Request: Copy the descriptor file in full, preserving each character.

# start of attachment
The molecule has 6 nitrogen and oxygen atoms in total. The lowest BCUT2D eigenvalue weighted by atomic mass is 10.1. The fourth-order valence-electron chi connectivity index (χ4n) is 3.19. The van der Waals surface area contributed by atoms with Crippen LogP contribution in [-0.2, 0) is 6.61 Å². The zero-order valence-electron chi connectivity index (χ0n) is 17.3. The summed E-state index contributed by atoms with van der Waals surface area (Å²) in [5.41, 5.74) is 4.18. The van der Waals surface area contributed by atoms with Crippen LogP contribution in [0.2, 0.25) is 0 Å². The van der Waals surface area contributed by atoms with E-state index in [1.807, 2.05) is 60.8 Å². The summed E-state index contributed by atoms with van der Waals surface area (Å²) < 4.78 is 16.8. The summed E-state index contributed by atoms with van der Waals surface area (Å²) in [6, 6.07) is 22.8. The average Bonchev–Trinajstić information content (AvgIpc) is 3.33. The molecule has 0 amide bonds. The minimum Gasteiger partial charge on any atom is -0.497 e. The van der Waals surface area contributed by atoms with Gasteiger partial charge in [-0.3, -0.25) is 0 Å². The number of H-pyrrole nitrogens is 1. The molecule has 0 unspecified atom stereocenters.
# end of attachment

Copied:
The molecule has 6 nitrogen and oxygen atoms in total. The lowest BCUT2D eigenvalue weighted by atomic mass is 10.1. The fourth-order valence-electron chi connectivity index (χ4n) is 3.19. The van der Waals surface area contributed by atoms with Crippen LogP contribution in [-0.2, 0) is 6.61 Å². The zero-order valence-electron chi connectivity index (χ0n) is 17.3. The summed E-state index contributed by atoms with van der Waals surface area (Å²) in [5.41, 5.74) is 4.18. The van der Waals surface area contributed by atoms with Crippen LogP contribution in [0.2, 0.25) is 0 Å². The van der Waals surface area contributed by atoms with E-state index in [1.807, 2.05) is 60.8 Å². The summed E-state index contributed by atoms with van der Waals surface area (Å²) < 4.78 is 16.8. The summed E-state index contributed by atoms with van der Waals surface area (Å²) in [6, 6.07) is 22.8. The average Bonchev–Trinajstić information content (AvgIpc) is 3.33. The molecule has 0 amide bonds. The minimum Gasteiger partial charge on any atom is -0.497 e. The van der Waals surface area contributed by atoms with Gasteiger partial charge in [-0.3, -0.25) is 0 Å². The number of H-pyrrole nitrogens is 1. The molecule has 0 unspecified atom stereocenters.